Corporate Communications Study on China Businesses
China's golden business rule is that the government and business
leaders do not force Chinese beliefs or values upon other cultures --
whether or not that culture meets core social values of China. At
present time the "global perception" of companies from the United
States is: Follow USA culture or there is no business deal.
Now, a new body of communication research will help companies
from the United States dispell that myth when dealing with China.
As evidence of China's focused mantra, China and representatives from
more than 40 Africa nations meet 5 November 2006 to specifically
discuss how to grow business ties between the two continents, as
China's consumer demand continues its course to become the world's
greatest long-term growth opportunity in the history of mankind.
In China's view the United States and Europe destroyed Africa, so China
claims it is ready to help rebuild the war-torn continent in exchange
for natural resource trade. China has been inking-out business
deals with Africa nations (mostly for oil) throughout 2006 and in
exchange for resources China will rebuild infrastructure in partner
nations long-since neglected post-Western colonialism.
However, the Corporate Communication Institute at Fairleigh Dickinson
University in the United States, which is devoted to the theory and
practice of corporate communications, wants to help companies from the
United States understand the nuances of doing business in China to grow
Business leaders will have a chance to experience these trends in New
York City on 14 November 2006 at the Weissman Center for International
Business, Baruch College/CUNY.
In Fairleigh's first-of-its-kind study of greater China corporate
communication practices and trends attendees will be given insight into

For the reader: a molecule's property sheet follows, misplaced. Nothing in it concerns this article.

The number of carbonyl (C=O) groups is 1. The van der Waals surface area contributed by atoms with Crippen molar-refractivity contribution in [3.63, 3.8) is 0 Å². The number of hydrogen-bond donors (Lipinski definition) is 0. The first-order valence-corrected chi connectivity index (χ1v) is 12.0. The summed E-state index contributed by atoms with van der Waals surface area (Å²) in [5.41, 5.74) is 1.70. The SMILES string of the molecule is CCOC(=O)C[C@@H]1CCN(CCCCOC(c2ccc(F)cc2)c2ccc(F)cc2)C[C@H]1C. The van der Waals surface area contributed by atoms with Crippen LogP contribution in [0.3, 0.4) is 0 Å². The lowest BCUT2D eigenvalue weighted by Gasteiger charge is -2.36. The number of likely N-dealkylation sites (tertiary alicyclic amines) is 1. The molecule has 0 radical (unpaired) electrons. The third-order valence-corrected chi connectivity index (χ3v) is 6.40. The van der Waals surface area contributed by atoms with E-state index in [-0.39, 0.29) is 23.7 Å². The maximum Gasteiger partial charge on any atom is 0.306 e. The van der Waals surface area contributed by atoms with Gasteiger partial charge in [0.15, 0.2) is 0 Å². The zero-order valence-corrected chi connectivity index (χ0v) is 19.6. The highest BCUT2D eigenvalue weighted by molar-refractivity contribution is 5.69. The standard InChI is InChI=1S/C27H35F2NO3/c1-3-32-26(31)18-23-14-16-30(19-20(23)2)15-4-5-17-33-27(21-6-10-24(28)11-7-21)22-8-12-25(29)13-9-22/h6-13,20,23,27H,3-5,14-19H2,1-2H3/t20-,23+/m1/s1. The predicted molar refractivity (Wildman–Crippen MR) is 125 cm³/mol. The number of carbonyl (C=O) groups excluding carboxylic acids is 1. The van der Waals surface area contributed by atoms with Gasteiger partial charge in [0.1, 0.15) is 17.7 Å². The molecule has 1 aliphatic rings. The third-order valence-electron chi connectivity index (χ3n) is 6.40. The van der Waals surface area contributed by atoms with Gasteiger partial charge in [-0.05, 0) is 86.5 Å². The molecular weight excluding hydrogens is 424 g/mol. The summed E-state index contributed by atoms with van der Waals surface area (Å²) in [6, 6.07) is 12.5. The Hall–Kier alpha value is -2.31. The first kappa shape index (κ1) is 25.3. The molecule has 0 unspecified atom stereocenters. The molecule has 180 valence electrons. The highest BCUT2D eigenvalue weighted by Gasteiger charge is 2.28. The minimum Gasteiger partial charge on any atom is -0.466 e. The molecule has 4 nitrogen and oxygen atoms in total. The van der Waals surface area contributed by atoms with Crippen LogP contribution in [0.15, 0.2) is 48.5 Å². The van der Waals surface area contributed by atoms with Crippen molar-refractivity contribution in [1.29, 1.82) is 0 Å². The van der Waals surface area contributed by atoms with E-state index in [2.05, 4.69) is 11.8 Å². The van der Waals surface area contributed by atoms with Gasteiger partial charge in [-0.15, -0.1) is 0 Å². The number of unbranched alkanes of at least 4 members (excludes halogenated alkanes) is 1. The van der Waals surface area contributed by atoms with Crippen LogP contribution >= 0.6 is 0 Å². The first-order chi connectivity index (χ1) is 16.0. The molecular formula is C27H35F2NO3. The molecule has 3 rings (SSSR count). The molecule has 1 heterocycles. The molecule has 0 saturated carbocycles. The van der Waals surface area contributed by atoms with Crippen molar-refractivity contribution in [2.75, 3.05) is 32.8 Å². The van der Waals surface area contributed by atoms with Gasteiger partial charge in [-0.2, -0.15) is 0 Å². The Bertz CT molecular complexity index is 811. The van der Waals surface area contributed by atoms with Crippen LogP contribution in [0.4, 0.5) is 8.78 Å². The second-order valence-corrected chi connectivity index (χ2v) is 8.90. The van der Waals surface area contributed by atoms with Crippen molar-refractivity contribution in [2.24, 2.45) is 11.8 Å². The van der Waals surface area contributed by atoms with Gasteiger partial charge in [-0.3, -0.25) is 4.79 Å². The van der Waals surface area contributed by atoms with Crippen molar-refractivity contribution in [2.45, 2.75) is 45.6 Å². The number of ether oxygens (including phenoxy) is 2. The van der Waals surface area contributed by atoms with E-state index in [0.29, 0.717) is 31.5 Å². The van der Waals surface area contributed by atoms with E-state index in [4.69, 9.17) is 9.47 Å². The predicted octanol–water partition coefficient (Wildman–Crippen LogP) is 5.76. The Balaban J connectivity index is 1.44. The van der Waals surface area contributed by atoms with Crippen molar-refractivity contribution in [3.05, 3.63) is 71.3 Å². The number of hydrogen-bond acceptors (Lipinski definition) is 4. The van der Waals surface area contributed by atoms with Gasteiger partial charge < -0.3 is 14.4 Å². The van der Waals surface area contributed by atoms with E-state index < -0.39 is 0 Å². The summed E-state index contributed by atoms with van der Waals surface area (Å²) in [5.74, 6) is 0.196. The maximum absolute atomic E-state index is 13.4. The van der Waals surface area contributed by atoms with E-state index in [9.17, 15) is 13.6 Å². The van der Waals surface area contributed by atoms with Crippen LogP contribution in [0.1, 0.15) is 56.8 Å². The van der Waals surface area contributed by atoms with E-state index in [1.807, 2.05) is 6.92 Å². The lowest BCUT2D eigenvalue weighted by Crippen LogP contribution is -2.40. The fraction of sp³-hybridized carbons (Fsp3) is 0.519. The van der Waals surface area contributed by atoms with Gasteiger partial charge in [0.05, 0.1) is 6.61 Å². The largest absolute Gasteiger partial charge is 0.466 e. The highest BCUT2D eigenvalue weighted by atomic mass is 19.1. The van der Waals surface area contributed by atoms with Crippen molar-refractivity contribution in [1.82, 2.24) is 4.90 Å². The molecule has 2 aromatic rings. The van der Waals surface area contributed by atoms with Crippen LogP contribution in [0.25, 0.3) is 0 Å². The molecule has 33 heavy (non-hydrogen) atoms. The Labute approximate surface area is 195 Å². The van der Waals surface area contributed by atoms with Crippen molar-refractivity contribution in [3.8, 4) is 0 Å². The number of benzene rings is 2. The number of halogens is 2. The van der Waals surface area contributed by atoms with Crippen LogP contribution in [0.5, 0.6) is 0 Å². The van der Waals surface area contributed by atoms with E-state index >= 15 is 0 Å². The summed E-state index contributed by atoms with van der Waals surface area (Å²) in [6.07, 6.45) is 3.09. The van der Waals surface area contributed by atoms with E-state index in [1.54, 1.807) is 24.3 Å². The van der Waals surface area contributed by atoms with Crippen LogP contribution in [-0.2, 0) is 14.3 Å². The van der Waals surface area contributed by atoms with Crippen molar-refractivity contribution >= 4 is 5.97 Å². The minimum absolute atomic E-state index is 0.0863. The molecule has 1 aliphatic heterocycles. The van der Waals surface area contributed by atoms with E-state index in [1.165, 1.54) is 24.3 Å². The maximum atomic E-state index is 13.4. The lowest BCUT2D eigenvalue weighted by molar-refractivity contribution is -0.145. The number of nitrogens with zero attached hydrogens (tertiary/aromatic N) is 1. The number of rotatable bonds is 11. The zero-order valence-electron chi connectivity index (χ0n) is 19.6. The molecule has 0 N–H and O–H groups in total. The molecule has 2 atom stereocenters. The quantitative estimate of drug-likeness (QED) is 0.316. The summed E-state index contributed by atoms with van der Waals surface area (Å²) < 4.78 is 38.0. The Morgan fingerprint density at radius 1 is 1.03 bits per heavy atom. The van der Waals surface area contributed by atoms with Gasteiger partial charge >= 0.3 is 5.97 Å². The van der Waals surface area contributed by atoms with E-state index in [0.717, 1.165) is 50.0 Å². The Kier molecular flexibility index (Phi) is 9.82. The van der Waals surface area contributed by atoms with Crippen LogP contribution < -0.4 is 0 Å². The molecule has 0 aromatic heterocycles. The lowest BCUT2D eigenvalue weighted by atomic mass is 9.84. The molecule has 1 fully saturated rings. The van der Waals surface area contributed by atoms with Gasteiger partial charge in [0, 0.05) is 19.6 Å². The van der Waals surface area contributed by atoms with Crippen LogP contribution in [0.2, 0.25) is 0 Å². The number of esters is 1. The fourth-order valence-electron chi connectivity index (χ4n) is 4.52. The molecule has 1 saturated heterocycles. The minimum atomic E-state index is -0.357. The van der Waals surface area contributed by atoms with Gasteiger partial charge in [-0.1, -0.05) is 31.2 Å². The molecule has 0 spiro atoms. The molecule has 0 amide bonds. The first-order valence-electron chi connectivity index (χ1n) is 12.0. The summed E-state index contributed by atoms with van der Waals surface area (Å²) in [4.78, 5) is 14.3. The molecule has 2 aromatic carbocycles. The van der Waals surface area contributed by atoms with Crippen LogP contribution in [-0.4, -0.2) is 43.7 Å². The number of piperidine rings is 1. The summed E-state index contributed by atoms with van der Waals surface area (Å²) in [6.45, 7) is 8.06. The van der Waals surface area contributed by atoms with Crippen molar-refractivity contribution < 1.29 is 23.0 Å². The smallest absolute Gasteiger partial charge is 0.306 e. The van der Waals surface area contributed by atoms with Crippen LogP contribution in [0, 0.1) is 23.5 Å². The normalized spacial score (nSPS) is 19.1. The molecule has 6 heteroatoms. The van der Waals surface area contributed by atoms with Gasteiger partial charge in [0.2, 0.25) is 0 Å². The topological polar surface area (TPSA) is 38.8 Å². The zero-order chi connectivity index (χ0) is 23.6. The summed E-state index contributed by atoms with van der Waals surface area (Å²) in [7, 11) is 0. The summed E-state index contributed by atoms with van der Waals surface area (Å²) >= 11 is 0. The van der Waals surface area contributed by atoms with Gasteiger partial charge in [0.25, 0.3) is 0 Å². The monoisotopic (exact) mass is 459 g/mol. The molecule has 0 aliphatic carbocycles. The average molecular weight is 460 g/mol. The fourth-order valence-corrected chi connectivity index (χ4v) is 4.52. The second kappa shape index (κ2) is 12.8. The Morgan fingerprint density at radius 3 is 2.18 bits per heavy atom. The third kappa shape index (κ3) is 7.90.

how the corporate communication function operates with companies in
China. The briefing will focus upon the findings of this benchmark
study, which was a joint effort between Fairleigh, the Beijing Horizon
Market Research Group, and Jay Wang of Purdue University.
Prudential Financial Incorporated underwrote the study.
Twenty-three companies from China, representing a wide range of
industries of varying sizes, participated in the study to help
non-Chinese business leaders understand the best ways in which to
communicate in business relationships.
"With China’s remarkable economic development during the last two
decades, the spirit and practice of Chinese companies have been
radically transformed from merely serving as an administrative function
in a centrally-planned economic system to reflecting features of
market-oriented enterprises,” said Jay Wang, one of the study's
"Amidst the restructuring of Chinese enterprises," Wang said, "the
function of corporate communication is also undergoing dramatic
The Weissman Center for International Business, Zicklin School of
Business, Baruch College/CUNY is designed to enable Baruch College to
respond to the global economy with programs appropriate to a preeminent
school of business.
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